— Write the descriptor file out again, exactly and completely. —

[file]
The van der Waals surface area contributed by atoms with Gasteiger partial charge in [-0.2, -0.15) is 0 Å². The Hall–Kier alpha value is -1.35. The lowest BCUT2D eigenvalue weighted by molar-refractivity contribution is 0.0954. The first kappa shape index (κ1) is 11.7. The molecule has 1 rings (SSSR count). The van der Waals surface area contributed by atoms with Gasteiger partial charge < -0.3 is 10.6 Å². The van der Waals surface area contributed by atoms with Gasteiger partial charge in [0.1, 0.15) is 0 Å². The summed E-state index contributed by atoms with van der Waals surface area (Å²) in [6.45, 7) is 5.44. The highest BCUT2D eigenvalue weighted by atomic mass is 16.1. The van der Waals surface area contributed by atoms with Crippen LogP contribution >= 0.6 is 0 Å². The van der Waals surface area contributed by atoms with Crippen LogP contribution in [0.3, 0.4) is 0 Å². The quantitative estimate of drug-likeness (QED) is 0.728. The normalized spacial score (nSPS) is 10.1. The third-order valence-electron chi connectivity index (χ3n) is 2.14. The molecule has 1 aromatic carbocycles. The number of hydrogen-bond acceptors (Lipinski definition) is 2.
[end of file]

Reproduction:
The van der Waals surface area contributed by atoms with Gasteiger partial charge in [-0.2, -0.15) is 0 Å². The Hall–Kier alpha value is -1.35. The lowest BCUT2D eigenvalue weighted by molar-refractivity contribution is 0.0954. The first kappa shape index (κ1) is 11.7. The molecule has 1 rings (SSSR count). The van der Waals surface area contributed by atoms with Gasteiger partial charge < -0.3 is 10.6 Å². The van der Waals surface area contributed by atoms with Gasteiger partial charge in [0.1, 0.15) is 0 Å². The summed E-state index contributed by atoms with van der Waals surface area (Å²) in [6.45, 7) is 5.44. The highest BCUT2D eigenvalue weighted by atomic mass is 16.1. The van der Waals surface area contributed by atoms with Crippen LogP contribution >= 0.6 is 0 Å². The van der Waals surface area contributed by atoms with Crippen LogP contribution in [0.3, 0.4) is 0 Å². The quantitative estimate of drug-likeness (QED) is 0.728. The normalized spacial score (nSPS) is 10.1. The third-order valence-electron chi connectivity index (χ3n) is 2.14. The molecule has 1 aromatic carbocycles. The number of hydrogen-bond acceptors (Lipinski definition) is 2.